An impoverished woman (the great Whoopi Goldberg) grapples with her identity after years of abuse in this film based on the Pulitzer Prize-winning novel by Alice Walker.
Yes, this inventive film about a Parisian girl following her own sense of justice has subtitles. And yes, it’s one of the greatest movies you’ll ever see/read.
How anyone could have missed this 1994 Oscar winner, we’ll never know. But it’s a beautiful ode to life’s accidental moments, as told by a man (Tom Hanks) who accidentally participates in all the most historic ones.
A Civil War drama to remember, this four-hour flick follows Scarlett O’Hara, a petulant southern belle, and her countless love affairs. (Cue the Clark Gable entrance here.)
It’s Woody Allen and Diane Keaton at their finest, playing a struggling NYC couple trying to salvage a once-great relationship that may have always been flawed.
Julie Andrews leaves convent life behind to nanny and sing with the children of a widowed naval officer—who happens to be equally musical (and dashing).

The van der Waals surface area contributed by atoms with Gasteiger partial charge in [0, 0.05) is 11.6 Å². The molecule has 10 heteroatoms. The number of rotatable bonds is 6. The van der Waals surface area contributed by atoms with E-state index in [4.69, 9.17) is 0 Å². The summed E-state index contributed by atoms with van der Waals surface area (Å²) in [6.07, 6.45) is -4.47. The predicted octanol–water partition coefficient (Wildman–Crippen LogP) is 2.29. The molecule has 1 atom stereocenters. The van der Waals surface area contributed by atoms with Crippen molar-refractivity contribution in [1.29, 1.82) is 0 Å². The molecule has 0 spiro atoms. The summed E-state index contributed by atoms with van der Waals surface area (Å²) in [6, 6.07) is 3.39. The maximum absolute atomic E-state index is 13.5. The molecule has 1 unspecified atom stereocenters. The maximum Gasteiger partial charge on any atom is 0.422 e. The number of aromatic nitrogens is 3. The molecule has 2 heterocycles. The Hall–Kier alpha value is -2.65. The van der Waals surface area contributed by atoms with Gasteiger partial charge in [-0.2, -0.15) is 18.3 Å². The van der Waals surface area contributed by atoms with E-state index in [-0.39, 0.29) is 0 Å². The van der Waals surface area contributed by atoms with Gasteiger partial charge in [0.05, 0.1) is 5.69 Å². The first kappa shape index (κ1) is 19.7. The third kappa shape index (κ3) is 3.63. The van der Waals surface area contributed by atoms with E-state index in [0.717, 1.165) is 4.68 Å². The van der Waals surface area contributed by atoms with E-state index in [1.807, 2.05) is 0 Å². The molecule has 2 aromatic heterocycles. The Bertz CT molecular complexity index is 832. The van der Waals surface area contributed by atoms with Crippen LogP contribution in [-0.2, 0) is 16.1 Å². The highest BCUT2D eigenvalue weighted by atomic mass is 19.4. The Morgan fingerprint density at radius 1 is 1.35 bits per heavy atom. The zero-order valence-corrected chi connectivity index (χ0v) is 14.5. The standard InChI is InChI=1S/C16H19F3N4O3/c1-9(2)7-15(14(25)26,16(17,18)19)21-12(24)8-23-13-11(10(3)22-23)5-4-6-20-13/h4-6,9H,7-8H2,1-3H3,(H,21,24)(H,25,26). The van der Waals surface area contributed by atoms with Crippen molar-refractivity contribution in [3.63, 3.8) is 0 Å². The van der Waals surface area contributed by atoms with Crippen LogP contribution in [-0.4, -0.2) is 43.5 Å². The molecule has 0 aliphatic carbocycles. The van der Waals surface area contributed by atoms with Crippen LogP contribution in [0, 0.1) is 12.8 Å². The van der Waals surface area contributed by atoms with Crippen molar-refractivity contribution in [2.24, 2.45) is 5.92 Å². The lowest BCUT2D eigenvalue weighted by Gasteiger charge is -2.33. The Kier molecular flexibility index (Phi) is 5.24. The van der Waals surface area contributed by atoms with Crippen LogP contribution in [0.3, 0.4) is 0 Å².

Anyone who’s ever commuted in sneakers, this one’s for you. Melanie Griffith goes from secretary to CEO overnight, leading the charge on a major merger after learning her boss stole her idea.
All hail 1970s summer nostalgia. Whoever says they don’t believe in ghosts might turn into a believer after seeing this coming-of-age film.
You’ve got Patrick Swayze and Jennifer Grey, plus a summer filled with life lessons. (Namely, nobody puts baby in a corner.)